1
11 Apr 12 at 8 pm

Tiger conservation. Tell your friends.

Do your part by petitioning!
 10
12 Mar 12 at 9 am

http://www.savetigersnow.org/

Please help the effort before they’re gone! If you can’t donate money at least educate yourself and then educate others!

http://www.savetigersnow.org/

Please help the effort before they’re gone! If you can’t donate money at least educate yourself and then educate others!
 16
02 Sep 11 at 5 pm

Bangladesh Creates 300 Strong Special Task Force to Protect Endangered Bengal Tiger by Michael Graham Richard.

Around 400 tigers live in the Sundarbans forest that stands between Bangladesh and India. They are highly endangered and targeted by poachers, which is why, after seizing three tiger skins and a large quantity of bones a few months ago, Bangladeshi authorities have decided to set up a special task force to protect the tigers.

Minister of Environment and Forests Hasan Mahmud said that the setting up of the new wildlife force was long overdue.

"The forest department staff in Bangladesh need more training, because now the poachers are very sophisticated," he said.

"Their sophistication has been increased but the sophistication of the forest department has not been increased over the last couple of years. So, we have to train them and we have to equip them."

Most of the money to set up the new Wildlife Crime Control unit will come from the World Bank loan of $36m (£21.8m).

The new force will also tackle a growing trade in the illegal trafficking of wild animals. (source)

It will also be very important to go after the demand side; capturing poachers can helps, but as long as buyers can bid for the body parts of endangered species with impunity, the problem will persist. But it is now possible with modern forensics science (DNA, ‘fingerprinting’ pelts, tagging animals with RFID tags, etc) to track down the source of animal trafficking, and it should also be possible to figure out where they are auctioned off.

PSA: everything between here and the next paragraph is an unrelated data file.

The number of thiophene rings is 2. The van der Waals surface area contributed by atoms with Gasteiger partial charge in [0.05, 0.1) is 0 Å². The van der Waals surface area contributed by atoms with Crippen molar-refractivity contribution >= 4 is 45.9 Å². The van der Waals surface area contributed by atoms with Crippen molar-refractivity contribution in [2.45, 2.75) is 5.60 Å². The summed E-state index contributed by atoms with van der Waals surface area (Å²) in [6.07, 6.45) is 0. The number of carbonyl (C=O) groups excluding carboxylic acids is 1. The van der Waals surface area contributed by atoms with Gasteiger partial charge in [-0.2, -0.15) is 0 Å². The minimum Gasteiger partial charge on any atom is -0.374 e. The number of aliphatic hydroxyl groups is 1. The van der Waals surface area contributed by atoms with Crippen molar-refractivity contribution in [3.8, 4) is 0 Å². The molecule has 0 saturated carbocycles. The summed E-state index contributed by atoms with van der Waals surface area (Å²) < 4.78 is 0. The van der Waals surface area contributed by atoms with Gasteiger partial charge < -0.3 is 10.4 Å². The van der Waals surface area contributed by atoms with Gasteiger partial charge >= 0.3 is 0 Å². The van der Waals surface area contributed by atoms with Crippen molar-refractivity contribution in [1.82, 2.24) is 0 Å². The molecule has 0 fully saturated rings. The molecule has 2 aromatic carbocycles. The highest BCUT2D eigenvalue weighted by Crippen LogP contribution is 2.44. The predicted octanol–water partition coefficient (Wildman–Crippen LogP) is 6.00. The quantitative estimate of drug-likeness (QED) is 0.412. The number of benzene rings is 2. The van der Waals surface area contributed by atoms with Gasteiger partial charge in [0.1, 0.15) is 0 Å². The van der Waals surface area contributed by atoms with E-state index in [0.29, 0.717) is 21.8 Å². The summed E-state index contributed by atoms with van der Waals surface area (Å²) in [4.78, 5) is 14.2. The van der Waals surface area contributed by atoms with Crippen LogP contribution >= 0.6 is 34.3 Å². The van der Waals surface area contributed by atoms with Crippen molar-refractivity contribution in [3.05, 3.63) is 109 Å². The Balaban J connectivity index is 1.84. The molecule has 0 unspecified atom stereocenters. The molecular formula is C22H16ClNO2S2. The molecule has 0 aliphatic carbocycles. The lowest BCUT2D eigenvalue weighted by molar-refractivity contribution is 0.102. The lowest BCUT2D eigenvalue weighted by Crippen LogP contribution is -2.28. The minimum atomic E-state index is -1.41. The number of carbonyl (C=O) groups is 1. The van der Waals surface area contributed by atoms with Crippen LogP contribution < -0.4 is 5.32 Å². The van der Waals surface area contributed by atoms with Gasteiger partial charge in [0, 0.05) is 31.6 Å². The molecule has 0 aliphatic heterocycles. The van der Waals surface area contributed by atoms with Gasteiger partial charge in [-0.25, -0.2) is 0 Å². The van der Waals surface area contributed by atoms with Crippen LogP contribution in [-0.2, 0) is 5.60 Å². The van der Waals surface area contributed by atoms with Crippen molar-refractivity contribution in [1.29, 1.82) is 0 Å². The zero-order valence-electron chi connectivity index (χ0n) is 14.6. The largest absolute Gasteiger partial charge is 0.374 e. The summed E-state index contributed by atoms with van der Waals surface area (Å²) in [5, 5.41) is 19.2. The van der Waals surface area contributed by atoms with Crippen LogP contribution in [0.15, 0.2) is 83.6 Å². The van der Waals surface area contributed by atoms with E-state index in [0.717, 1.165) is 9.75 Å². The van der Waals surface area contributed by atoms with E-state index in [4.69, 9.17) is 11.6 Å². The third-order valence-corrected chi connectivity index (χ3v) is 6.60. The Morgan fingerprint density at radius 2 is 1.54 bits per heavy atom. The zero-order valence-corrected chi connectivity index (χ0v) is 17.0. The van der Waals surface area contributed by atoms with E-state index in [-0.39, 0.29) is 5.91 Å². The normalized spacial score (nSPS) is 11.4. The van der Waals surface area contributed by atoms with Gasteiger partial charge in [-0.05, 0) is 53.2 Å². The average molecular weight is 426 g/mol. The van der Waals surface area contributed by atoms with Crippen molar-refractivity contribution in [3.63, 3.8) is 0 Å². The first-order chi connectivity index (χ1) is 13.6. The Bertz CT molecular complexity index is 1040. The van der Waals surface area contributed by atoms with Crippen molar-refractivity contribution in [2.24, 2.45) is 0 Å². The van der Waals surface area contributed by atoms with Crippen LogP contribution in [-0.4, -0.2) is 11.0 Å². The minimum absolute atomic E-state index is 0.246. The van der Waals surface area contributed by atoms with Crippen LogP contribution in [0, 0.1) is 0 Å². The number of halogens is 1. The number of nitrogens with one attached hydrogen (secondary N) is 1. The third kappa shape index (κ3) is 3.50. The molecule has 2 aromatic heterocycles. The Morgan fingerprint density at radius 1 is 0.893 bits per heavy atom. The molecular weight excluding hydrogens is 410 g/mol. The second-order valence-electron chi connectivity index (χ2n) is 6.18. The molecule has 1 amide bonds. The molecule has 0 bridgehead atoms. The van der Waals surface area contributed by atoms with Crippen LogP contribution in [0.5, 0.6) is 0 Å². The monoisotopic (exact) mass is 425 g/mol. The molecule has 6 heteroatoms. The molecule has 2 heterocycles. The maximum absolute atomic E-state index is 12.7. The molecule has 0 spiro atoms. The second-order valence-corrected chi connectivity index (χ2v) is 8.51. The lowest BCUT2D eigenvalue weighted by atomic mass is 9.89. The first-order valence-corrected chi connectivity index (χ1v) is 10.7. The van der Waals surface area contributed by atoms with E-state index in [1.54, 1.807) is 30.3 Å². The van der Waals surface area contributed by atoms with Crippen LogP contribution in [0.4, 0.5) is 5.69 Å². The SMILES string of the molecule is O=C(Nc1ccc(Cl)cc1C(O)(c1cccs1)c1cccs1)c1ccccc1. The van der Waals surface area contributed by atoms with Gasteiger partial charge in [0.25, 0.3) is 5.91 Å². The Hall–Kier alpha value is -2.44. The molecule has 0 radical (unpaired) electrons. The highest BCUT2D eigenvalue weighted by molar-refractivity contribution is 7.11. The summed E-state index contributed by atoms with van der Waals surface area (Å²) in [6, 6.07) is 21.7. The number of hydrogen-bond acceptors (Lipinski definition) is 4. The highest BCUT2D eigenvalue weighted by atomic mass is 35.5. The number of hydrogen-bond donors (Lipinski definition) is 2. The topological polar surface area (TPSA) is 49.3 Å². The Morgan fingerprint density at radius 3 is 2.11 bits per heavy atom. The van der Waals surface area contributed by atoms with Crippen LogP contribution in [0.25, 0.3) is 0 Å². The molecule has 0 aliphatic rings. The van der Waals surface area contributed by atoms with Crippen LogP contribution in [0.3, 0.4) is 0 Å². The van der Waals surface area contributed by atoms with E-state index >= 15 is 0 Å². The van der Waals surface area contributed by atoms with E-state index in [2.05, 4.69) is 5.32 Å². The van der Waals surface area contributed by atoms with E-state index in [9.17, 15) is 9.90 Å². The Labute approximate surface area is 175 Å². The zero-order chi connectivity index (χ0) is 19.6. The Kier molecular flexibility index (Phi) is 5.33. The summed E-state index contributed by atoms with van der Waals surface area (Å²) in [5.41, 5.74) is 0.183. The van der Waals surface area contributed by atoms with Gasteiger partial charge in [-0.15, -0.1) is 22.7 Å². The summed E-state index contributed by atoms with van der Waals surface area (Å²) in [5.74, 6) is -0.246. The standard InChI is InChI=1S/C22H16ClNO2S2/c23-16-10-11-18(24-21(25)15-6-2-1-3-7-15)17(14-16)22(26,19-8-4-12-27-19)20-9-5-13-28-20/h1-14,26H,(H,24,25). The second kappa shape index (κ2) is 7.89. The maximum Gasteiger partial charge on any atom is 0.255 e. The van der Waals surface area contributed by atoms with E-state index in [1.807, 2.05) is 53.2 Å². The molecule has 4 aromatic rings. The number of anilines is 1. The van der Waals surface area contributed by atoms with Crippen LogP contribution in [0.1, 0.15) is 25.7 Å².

Education also has to be part of the solution. Many who buy from poachers believe all kinds of superstitions and non-scientific tales about the curative powers of tiger bones (or whatever), and showing that it simply doesn’t work should - over time - reduce demand. The question is: Will that happen fast enough, or will whole species go extinct first?

HELL YEAH.

Bangladesh Creates 300 Strong Special Task Force to Protect Endangered Bengal Tiger by Michael Graham Richard.
Around 400 tigers live in the Sundarbans forest that stands between Bangladesh and India. They are highly endangered and targeted by poachers, which is why, after seizing three tiger skins and a large quantity of bones a few months ago, Bangladeshi authorities have decided to set up a special task force to protect the tigers.

Minister of Environment and Forests Hasan Mahmud said that the setting up of the new wildlife force was long overdue.
"The forest department staff in Bangladesh need more training, because now the poachers are very sophisticated," he said.
"Their sophistication has been increased but the sophistication of the forest department has not been increased over the last couple of years. So, we have to train them and we have to equip them."
Most of the money to set up the new Wildlife Crime Control unit will come from the World Bank loan of $36m (£21.8m).
The new force will also tackle a growing trade in the illegal trafficking of wild animals. (source)

It will also be very important to go after the demand side; capturing poachers can helps, but as long as buyers can bid for the body parts of endangered species with impunity, the problem will persist. But it is now possible with modern forensics science (DNA, ‘fingerprinting’ pelts, tagging animals with RFID tags, etc) to track down the source of animal trafficking, and it should also be possible to figure out where they are auctioned off.
Education also has to be part of the solution. Many who buy from poachers believe all kinds of superstitions and non-scientific tales about the curative powers of tiger bones (or whatever), and showing that it simply doesn’t work should - over time - reduce demand. The question is: Will that happen fast enough, or will whole species go extinct first?
HELL YEAH.